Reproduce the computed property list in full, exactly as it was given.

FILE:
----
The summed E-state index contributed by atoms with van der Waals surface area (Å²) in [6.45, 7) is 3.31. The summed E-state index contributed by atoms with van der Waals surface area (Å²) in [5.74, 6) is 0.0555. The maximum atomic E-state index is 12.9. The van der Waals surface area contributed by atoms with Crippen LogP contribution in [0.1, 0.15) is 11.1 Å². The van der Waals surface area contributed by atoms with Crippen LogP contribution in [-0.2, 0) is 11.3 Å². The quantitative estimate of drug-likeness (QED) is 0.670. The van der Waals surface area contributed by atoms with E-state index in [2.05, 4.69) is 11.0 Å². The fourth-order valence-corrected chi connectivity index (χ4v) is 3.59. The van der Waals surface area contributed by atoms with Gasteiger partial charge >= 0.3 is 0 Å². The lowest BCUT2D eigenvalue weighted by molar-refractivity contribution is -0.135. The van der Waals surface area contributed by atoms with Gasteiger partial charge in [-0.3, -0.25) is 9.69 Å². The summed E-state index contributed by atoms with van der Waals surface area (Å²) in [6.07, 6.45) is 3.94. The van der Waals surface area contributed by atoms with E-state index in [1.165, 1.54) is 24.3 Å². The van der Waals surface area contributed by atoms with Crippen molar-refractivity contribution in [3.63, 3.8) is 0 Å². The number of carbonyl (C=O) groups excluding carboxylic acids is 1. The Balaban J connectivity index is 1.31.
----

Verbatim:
The summed E-state index contributed by atoms with van der Waals surface area (Å²) in [6.45, 7) is 3.31. The summed E-state index contributed by atoms with van der Waals surface area (Å²) in [5.74, 6) is 0.0555. The maximum atomic E-state index is 12.9. The van der Waals surface area contributed by atoms with Crippen LogP contribution in [0.1, 0.15) is 11.1 Å². The van der Waals surface area contributed by atoms with Crippen LogP contribution in [-0.2, 0) is 11.3 Å². The quantitative estimate of drug-likeness (QED) is 0.670. The van der Waals surface area contributed by atoms with E-state index in [2.05, 4.69) is 11.0 Å². The fourth-order valence-corrected chi connectivity index (χ4v) is 3.59. The van der Waals surface area contributed by atoms with Gasteiger partial charge >= 0.3 is 0 Å². The lowest BCUT2D eigenvalue weighted by molar-refractivity contribution is -0.135. The van der Waals surface area contributed by atoms with Gasteiger partial charge in [-0.3, -0.25) is 9.69 Å². The summed E-state index contributed by atoms with van der Waals surface area (Å²) in [6.07, 6.45) is 3.94. The van der Waals surface area contributed by atoms with E-state index in [1.165, 1.54) is 24.3 Å². The van der Waals surface area contributed by atoms with Crippen molar-refractivity contribution in [3.63, 3.8) is 0 Å². The number of carbonyl (C=O) groups excluding carboxylic acids is 1. The Balaban J connectivity index is 1.31.